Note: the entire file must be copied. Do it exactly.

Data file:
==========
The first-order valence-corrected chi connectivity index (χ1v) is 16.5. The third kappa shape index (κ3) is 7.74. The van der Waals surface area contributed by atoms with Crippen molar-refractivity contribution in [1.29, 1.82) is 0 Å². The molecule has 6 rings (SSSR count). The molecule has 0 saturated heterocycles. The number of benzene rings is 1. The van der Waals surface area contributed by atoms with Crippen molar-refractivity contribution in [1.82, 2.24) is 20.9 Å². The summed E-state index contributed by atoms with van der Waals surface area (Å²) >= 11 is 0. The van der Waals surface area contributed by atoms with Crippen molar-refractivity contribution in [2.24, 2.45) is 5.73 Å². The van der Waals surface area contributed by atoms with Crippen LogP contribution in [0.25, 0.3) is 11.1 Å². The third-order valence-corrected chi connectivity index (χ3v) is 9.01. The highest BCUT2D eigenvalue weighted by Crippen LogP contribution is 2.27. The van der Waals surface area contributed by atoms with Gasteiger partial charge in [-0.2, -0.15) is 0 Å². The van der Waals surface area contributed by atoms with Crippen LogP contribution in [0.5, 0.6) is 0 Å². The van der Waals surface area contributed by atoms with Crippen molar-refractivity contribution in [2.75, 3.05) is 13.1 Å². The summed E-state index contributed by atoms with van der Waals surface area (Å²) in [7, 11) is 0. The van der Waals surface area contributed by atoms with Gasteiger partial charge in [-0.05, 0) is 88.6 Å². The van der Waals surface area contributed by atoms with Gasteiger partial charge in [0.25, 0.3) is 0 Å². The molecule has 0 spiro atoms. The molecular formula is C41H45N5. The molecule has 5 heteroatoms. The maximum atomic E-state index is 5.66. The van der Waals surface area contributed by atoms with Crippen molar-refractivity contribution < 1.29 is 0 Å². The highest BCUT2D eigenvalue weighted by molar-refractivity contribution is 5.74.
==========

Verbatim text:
The first-order valence-corrected chi connectivity index (χ1v) is 16.5. The third kappa shape index (κ3) is 7.74. The van der Waals surface area contributed by atoms with Crippen molar-refractivity contribution in [1.29, 1.82) is 0 Å². The molecule has 6 rings (SSSR count). The molecule has 0 saturated heterocycles. The number of benzene rings is 1. The van der Waals surface area contributed by atoms with Crippen molar-refractivity contribution in [1.82, 2.24) is 20.9 Å². The summed E-state index contributed by atoms with van der Waals surface area (Å²) >= 11 is 0. The van der Waals surface area contributed by atoms with Crippen molar-refractivity contribution in [2.24, 2.45) is 5.73 Å². The van der Waals surface area contributed by atoms with Crippen LogP contribution in [0.25, 0.3) is 11.1 Å². The third-order valence-corrected chi connectivity index (χ3v) is 9.01. The highest BCUT2D eigenvalue weighted by Crippen LogP contribution is 2.27. The van der Waals surface area contributed by atoms with Gasteiger partial charge in [-0.2, -0.15) is 0 Å². The van der Waals surface area contributed by atoms with Crippen LogP contribution in [0.5, 0.6) is 0 Å². The van der Waals surface area contributed by atoms with Crippen molar-refractivity contribution in [2.75, 3.05) is 13.1 Å². The summed E-state index contributed by atoms with van der Waals surface area (Å²) in [7, 11) is 0. The van der Waals surface area contributed by atoms with Gasteiger partial charge in [-0.05, 0) is 88.6 Å². The van der Waals surface area contributed by atoms with Gasteiger partial charge in [0.25, 0.3) is 0 Å². The molecule has 0 spiro atoms. The molecular formula is C41H45N5. The molecule has 5 heteroatoms. The maximum atomic E-state index is 5.66. The van der Waals surface area contributed by atoms with Crippen molar-refractivity contribution < 1.29 is 0 Å². The highest BCUT2D eigenvalue weighted by molar-refractivity contribution is 5.74.